Greater striped swallow
|Greater striped swallow|
|In the Drakensberg region of South Africa|
The greater striped swallow (Cecropis cucullata) is a large swallow that is native to Africa south of the equator.
The greater striped swallow is 18–20 cm long. It has dark blue upperparts with a pale orange rump and a chestnut crown, nape and sides of the head. The underparts and underwing coverts are creamy white with dark streaking, and the upper wings and underwing flight feathers are blackish-brown. The blackish tail has very long outer feathers; these are slightly longer in the male than the female. Juveniles are duller and browner, with less contrast and shorter outer tail feathers. The flight is slow and buoyant, and the call is a twittering chissick.
This species can be distinguished from the smaller lesser striped swallow, Hirundo abyssinica, in that the latter species has heavier and darker underparts striping, a deeper red rump, and rufous rather than buffy ear coverts. Lesser also prefers less open habitats.
Habits and habitat
The greater striped swallow is common, unafraid of humans, and has benefited from the availability of nest sites around habitation. It feeds mainly on flying insects, but has been known to eat small fruits. It is a bird of dry open country, such as grassland, and has a preference for hills and mountains. It avoids more wooded areas, but is often found around human habitation.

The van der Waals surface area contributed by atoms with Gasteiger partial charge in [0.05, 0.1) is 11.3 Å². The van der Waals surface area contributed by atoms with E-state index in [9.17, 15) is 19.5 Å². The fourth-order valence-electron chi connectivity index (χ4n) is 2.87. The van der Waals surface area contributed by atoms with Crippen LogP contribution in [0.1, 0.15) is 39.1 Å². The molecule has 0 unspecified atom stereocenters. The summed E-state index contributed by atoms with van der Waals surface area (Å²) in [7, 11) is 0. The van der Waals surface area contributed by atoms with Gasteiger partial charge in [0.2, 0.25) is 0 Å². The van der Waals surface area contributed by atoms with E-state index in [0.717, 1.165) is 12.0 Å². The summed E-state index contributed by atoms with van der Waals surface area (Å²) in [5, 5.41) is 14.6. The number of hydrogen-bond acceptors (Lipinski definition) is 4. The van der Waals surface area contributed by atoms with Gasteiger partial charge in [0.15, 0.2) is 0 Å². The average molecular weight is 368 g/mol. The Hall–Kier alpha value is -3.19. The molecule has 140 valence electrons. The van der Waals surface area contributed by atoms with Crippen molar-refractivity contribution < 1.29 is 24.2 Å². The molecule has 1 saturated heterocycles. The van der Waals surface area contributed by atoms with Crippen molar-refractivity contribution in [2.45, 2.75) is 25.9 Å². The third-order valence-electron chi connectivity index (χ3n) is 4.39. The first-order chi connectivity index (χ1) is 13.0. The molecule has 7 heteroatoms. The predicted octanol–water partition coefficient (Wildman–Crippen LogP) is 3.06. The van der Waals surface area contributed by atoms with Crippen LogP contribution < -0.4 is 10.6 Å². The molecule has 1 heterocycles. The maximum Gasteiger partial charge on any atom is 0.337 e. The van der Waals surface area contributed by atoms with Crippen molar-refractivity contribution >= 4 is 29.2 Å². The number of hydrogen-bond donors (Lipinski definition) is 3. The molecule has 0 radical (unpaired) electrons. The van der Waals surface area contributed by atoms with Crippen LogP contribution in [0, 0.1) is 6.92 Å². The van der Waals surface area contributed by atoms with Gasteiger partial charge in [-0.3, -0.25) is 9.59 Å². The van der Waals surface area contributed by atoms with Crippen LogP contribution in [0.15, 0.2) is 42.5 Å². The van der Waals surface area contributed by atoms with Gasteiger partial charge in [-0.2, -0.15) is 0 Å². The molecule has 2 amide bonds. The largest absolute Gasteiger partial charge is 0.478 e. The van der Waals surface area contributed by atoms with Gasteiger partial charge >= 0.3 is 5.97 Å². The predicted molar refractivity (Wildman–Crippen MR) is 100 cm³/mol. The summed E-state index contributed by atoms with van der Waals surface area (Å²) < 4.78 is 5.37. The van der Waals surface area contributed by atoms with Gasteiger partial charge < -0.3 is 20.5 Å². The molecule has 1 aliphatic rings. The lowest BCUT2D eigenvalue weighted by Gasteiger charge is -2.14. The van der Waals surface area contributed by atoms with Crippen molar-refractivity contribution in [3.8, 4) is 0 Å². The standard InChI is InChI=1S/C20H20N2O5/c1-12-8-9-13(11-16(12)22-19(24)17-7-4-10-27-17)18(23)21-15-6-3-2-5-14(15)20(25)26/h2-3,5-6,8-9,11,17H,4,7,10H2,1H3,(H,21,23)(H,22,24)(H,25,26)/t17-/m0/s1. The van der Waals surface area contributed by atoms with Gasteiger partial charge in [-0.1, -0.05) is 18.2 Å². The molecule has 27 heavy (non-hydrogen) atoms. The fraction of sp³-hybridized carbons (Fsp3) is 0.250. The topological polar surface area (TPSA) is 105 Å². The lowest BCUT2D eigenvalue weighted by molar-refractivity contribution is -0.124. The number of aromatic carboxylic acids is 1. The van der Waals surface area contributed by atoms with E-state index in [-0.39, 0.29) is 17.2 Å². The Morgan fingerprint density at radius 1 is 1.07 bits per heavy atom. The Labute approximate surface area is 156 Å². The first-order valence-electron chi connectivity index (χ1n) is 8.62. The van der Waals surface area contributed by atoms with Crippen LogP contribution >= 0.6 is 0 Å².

The greater striped swallow builds a bowl-shaped mud nest with a tubular entrance on the underside of a suitable structure. The nest has a soft lining, and is often reused in later years. The nest may be built in a cave or under a rock overhang or fallen tree. This species has benefited from its willingness to use buildings, bridges, culverts and similar man-made structures. Given the choice, it will select a high nest site.
The eggs are glossy white with a few brown spots; three eggs is a typical clutch. Incubation is by the female alone for 17 to 20 days to hatching. Both parents then feed the chicks. Fledging takes another 23 to 30 days, but the young birds will return to the nest to roost for a few days after the first flight.
- Sinclair, Hockey and Tarboton, SASOL Birds of Southern Africa, ISBN 1-86872-721-1
- Turner and Rose, Swallows and Martins ISBN 0-7470-3202-5
- Greater Striped Swallow - Species text in The Atlas of Southern African Birds.